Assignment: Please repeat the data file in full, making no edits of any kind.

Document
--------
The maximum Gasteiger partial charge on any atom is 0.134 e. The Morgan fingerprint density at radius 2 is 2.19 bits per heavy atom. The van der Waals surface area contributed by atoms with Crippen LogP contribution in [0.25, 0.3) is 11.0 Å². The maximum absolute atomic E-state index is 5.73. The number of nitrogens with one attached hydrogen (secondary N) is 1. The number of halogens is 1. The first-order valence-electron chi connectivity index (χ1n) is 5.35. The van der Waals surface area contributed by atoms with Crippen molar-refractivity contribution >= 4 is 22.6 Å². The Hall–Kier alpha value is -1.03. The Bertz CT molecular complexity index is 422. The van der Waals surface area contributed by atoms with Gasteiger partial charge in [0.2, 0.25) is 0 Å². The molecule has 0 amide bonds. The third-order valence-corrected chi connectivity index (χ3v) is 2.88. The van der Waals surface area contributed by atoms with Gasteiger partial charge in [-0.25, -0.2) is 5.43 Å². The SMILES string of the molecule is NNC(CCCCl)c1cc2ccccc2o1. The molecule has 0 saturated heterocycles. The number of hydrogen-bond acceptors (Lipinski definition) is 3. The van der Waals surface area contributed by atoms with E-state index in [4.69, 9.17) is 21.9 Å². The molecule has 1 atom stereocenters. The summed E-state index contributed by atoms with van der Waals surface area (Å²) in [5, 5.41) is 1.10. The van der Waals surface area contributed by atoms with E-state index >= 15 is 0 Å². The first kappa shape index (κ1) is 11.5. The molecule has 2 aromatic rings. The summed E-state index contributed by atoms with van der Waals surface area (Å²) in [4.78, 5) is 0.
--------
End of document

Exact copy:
The maximum Gasteiger partial charge on any atom is 0.134 e. The Morgan fingerprint density at radius 2 is 2.19 bits per heavy atom. The van der Waals surface area contributed by atoms with Crippen LogP contribution in [0.25, 0.3) is 11.0 Å². The maximum absolute atomic E-state index is 5.73. The number of nitrogens with one attached hydrogen (secondary N) is 1. The number of halogens is 1. The first-order valence-electron chi connectivity index (χ1n) is 5.35. The van der Waals surface area contributed by atoms with Crippen molar-refractivity contribution >= 4 is 22.6 Å². The Hall–Kier alpha value is -1.03. The Bertz CT molecular complexity index is 422. The van der Waals surface area contributed by atoms with Gasteiger partial charge in [0.2, 0.25) is 0 Å². The molecule has 0 amide bonds. The third-order valence-corrected chi connectivity index (χ3v) is 2.88. The van der Waals surface area contributed by atoms with Gasteiger partial charge in [-0.25, -0.2) is 5.43 Å². The SMILES string of the molecule is NNC(CCCCl)c1cc2ccccc2o1. The molecule has 0 saturated heterocycles. The number of hydrogen-bond acceptors (Lipinski definition) is 3. The van der Waals surface area contributed by atoms with E-state index in [4.69, 9.17) is 21.9 Å². The molecule has 1 atom stereocenters. The summed E-state index contributed by atoms with van der Waals surface area (Å²) in [5, 5.41) is 1.10. The van der Waals surface area contributed by atoms with E-state index >= 15 is 0 Å². The first kappa shape index (κ1) is 11.5. The molecule has 2 aromatic rings. The summed E-state index contributed by atoms with van der Waals surface area (Å²) in [4.78, 5) is 0.